Helping children find their voice

Friday, June 21, 2002

During a rehearsal for an imminent production, director Janet Presson encourages some children to sing louder even though they're using microphones. If for some reason the microphones don't work during one of the performances, she says, shout.

There is one exception.

"Bobby, you don't have to shout. You can use your natural voice," she says to the 8-year-old boy who plays Spider-Man, the toy shop owner and one of the Curmudgeon Brothers in the production. Bobby Coffey has found his voice.

That is one of the goals of Kindermusik, a teaching method for ages 6 months through 5 years based on the belief that every child has musical ability. Kindermusik long ago was promoting the idea that developing a child's musical ability nurtures that child's other abilities, a concept that now has gained credence in academic circles.

Kindermusik is not so much concerned with mounting a flawless stage performance as with the process of encouraging children to discover and express their own abilities. They do this through exploring rhythm and movement and looking for their voices.

Sometimes the voices are elusive. "Boys want to sound like their dads, and they can't," Presson says.

Kindermusik combines elements of the teachings of Carl Orff and Sinichi Suzuki, two innovators developing means to educate children about music.

No child is considered too young to begin. "You can teach pregnant women," Presson says.

It looks a lot like Christmas this week at Mount Auburn Christian Church. A painted Christmas tree and train provide the set. On stage are an angel (Heather Deisher), a lion (Matthew Deisher) ballerinas (Kelly Kapp, Reagan Kapp and Rachel Coffey), and two little girls in mittens (Kristen Dippold and Sara Stewart) who have gotten themselves locked up in the toy store overnight on purpose.

Keyboards and Kindermusik Conservatory is presenting a little musical called "The Toy Shop Christmas." Presson says she chose the show not because she's impatient for the season to start but because of its message about giving.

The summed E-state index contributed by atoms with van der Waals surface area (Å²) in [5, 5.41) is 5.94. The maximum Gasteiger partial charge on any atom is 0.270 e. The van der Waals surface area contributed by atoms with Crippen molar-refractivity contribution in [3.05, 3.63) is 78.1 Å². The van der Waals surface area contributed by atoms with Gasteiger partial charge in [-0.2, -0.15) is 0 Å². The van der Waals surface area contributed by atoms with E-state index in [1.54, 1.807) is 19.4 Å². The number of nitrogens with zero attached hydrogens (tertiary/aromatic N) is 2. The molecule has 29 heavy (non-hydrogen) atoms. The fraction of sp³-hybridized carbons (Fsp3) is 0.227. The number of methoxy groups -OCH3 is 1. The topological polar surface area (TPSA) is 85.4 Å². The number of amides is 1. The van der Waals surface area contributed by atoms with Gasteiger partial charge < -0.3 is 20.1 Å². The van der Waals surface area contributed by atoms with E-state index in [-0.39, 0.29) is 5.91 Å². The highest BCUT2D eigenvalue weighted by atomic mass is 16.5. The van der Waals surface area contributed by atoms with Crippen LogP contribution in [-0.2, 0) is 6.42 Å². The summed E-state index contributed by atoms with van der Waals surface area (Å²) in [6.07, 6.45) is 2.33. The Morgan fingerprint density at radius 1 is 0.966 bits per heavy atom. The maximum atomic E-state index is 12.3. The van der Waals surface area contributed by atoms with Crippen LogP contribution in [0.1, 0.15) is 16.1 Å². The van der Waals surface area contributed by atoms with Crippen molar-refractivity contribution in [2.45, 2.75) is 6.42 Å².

The toys come alive, of course, and everyone goes looking for the meaning of Christmas.

Rachel Coffey, mother of Bobby and 5-year-old Rachel, says both of her children love to sing at home, but performing is something new for them. "Usually they don't like to be in front of people," she said.

Twelve-year-old Heather Deisher has been appearing in these shows most of her childhood. She has played a butterfly, Cinderella, a wicked stepmother. Preparing to enter Central Junior High School, she already knows she's going to try out for the musical teacher Mike Dumey mounts every spring.

"I like acting," she says.

Her brother, David, is "The Toy Shop" narrator.

Dr. Carol McDowell, an associate professor of music education at Southeast, is teaching two classes in Kindermusik this week at First Presbyterian Church. Sponsored by the Arts Council of Southeast Missouri, the morning class for ages 2 to 4 is following a program called "Creatures in My Backyard."

The older afternoon class is traveling in their imaginations to different countries. Thursday the students going to England included Will and Taylor Shivelbine, Luke Edwards and Winnie Smee. McDowell's helpers with the class are Ashley Cook, Evan Henry and Aimee Ha.

They used different percussion instruments and bells to provide sound effects as McDowell recited the nursery rhyme "Wee Willie Winkie."

"Why did he go into town?" Will Shivelbine wanted to know.

McDowell took a three-day training in Jacksonville, Fla., to qualify for teaching Kindermusik. "It's all about getting children to use their imagination," she says. Use of children's literature is integral to the program.

Kindermusik also helps them develop language and attention skills, she said.

She hopes to develop Kindermusik programs for local day cares and Head Start.

"Music at an early age is important, before they get to school and get turned off because it's not familiar to them," McDowell says.

"Kids today are given so much. It's important just to let them use their own imaginations to develop their own ideas."

Presson has been teaching Kindermusik for the past 15 years. Her son, Lucas, has been exposed to the teaching since he was 3. Now 16 and a catcher on the Cape Girardeau Junior American Legion team, he is accompanying the singers on piano.

Performing becomes second nature, Lucas says. "They get used to playing in front of people at recitals."

Added his mother, "Then it's no big deal to get up in front of 100 people or 1,000 people."

Some children have difficulty overcoming shyness. Presson employs a "puppet box" the children can use if they're too shy to sing themselves. "I say, 'Make your puppet sing,'" Presson says.

The most important thing is to keep everything about the process positive, says Presson, who formerly taught music at Southeast. "Then you see them blossom."

335-6611, extension 182

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